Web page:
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Elisabeth Ginsburg, Executive Director
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8-10-12 Education Issues in the News

Politickernj - Special education advocates present ideas to committee

By Minhaj Hassan | August 9th, 2012 - 1:36pm

TRENTON - Two advocates made some recommendations today on how to improve special education.

Robert Titus, of Autism New Jersey, called for increasing access to programs such as behavior analysis and evidence-based teaching.

His other recommendations made before the Senate Education Committee included:

*Making charter, private and public school programs available;

*Teaching more functional skills;

*Having greater respect for cultural differences;

*Giving tools to families that would empower them to navigate disputes.

Brenda Considine of the Coalition for Special Education Funding Reform said there isn’t any meaningful data on the outcome of kids who go through special education.

“We really need a longitudinal study,” she said. “In the long term, it will help us guide decisions.

In the short term, Considine called for a moratorium on any new segregated public school programs, and making a greater effort to have kids in special education remain in their local school districts.

“It has drained resources,” she said about the practice of sending them out.

She also called for more shared services, especially in the areas of transportation and technology.

Governor's Education Funding Task Force to Hold Public Hearing August 15, 2012

Date: August 6, 2012   609-292-1126…The Governor’s Education Funding Task Force will hold a public hearing Wednesday, August 15, 2012 at 3:00 p.m. in the Fort Lee High School Media Center to solicit input for its review of certain areas of the state’s school funding formula.  All members of the public are welcome to attend.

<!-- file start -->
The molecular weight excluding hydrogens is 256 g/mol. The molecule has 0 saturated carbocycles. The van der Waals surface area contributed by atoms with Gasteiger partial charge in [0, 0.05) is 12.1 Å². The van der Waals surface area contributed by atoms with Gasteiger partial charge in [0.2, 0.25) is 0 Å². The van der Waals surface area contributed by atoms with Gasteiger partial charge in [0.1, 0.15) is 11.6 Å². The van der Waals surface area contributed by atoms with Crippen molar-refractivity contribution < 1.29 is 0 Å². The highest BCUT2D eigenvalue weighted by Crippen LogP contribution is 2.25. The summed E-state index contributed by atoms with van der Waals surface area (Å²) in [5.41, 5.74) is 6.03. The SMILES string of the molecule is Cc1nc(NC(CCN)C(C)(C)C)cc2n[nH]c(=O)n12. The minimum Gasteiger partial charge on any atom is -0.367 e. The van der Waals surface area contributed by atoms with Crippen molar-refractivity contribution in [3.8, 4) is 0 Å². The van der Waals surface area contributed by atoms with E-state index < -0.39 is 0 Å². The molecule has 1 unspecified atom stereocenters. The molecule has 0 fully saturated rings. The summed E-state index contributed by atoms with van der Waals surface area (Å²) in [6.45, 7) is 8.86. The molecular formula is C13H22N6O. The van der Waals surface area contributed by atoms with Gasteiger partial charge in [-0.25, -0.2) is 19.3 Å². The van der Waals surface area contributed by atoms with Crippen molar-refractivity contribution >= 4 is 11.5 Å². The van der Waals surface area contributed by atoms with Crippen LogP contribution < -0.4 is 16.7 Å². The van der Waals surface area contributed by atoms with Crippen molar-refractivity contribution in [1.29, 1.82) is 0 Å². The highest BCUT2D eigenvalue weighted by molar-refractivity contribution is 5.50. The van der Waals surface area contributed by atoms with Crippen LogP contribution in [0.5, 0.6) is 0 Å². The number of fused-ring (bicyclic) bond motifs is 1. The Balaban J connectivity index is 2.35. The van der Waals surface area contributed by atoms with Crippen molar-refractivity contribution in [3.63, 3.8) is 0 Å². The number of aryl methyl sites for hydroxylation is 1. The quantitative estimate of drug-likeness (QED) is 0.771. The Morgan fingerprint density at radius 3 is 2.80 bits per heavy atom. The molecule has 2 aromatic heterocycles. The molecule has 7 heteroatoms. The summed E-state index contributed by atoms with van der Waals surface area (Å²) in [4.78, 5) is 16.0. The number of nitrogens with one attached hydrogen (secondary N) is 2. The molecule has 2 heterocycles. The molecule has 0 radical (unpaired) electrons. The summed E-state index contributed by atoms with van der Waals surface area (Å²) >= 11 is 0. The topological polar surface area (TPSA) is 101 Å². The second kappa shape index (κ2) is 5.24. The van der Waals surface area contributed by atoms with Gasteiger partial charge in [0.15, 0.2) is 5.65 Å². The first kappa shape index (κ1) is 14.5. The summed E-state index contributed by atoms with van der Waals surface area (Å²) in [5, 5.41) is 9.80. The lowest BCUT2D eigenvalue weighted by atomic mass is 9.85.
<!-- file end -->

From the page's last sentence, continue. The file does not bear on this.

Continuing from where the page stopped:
The Education Funding Task Force was established by Executive Order of the Governor in March 2012 to examine those parts of the state’s School Funding Reform Act (SFRA) funding formula that may be susceptible to fraud or subject to outside manipulation in regard to participation in the Federal Free and Reduced Price Lunch Program as a proxy for “at-risk” status and the municipal tax abatement programs.  The Executive Order may be found at http://nj.gov/infobank/circular/eocc89.pdf.

The public hearing is scheduled for:

Wednesday, August 15, 3:00pm, Fort Lee High School Media Center (2nd Floor), 3000 Lemoine Avenue, Fort Lee, NJ 07024 (http://goo.gl/maps/dP9W3)

Members of the public are asked to bring printed copies of their remarks to the hearing.  Note that an additional hearing will be scheduled in the southern part of the state.

Suggestions and thoughts may also be provided to the Task Force via e-mail (educationfunding@doe.state.nj.us) or postal mail (Education Transformation Task Force, c/o Department of Education, 100 Riverview Plaza, PO Box 500, Trenton, NJ 08625).

NJSpotlight - Interactive Map: How Much Do Schools Spend for Supplies?...Charter schools tend to spend more for classroom staples and textbooks

By Colleen O'Dea, August 10, 2012 in Education

 

The percentage of regular budgetary spending on textbooks and classroom supplies per pupil in 2011-12, the most recent school year. The percentage calculation excludes transportation, equipment, pension and other costs that vary significantly among districts.

Source: NJ Department of Education

 

Textbooks, pencils, and paper are an integral part of education, yet the percentage of dollars spent on them in most New Jersey public schools is very small.

The 2012 Taxpayers Guide to Education Spending, released last month by the state Department of Education, shows that just 1.9 percent of the typical district's general spending per pupil paid for textbooks and classroom supplies in 2011-2012.

The average comparative cost per pupil, which includes most components of general spending, but omits items like pensions, tuition, and transportation -- which can differ widely among districts -- was $13,946.

The data show that charter schools, which are publicly funded but operate according to a state-granted charter, tend to devote a greater proportion of spending to texts and school supplies. On average, they spent 4.2 percent of their general budget, or $426 per student, on class supplies, which include calculators, microscopes, workbooks, chalk, paint, and laptops.